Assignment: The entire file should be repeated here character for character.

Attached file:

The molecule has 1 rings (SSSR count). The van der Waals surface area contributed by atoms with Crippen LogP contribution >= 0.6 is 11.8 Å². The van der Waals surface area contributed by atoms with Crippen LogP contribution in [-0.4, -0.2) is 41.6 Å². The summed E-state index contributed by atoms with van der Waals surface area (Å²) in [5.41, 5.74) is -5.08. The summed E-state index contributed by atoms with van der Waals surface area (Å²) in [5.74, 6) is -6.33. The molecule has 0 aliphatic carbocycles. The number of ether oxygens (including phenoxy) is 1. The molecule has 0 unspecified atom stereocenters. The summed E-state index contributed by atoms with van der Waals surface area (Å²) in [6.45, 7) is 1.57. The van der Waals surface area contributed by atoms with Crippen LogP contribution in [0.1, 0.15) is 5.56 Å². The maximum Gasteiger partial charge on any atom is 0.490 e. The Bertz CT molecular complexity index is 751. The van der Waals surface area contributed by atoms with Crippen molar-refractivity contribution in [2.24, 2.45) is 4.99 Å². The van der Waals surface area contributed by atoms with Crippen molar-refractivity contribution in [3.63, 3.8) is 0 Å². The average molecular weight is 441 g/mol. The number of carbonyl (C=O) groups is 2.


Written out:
The molecule has 1 rings (SSSR count). The van der Waals surface area contributed by atoms with Crippen LogP contribution >= 0.6 is 11.8 Å². The van der Waals surface area contributed by atoms with Crippen LogP contribution in [-0.4, -0.2) is 41.6 Å². The summed E-state index contributed by atoms with van der Waals surface area (Å²) in [5.41, 5.74) is -5.08. The summed E-state index contributed by atoms with van der Waals surface area (Å²) in [5.74, 6) is -6.33. The molecule has 0 aliphatic carbocycles. The number of ether oxygens (including phenoxy) is 1. The molecule has 0 unspecified atom stereocenters. The summed E-state index contributed by atoms with van der Waals surface area (Å²) in [6.45, 7) is 1.57. The van der Waals surface area contributed by atoms with Crippen LogP contribution in [0.1, 0.15) is 5.56 Å². The maximum Gasteiger partial charge on any atom is 0.490 e. The Bertz CT molecular complexity index is 751. The van der Waals surface area contributed by atoms with Crippen molar-refractivity contribution in [2.24, 2.45) is 4.99 Å². The van der Waals surface area contributed by atoms with Crippen molar-refractivity contribution in [3.63, 3.8) is 0 Å². The average molecular weight is 441 g/mol. The number of carbonyl (C=O) groups is 2.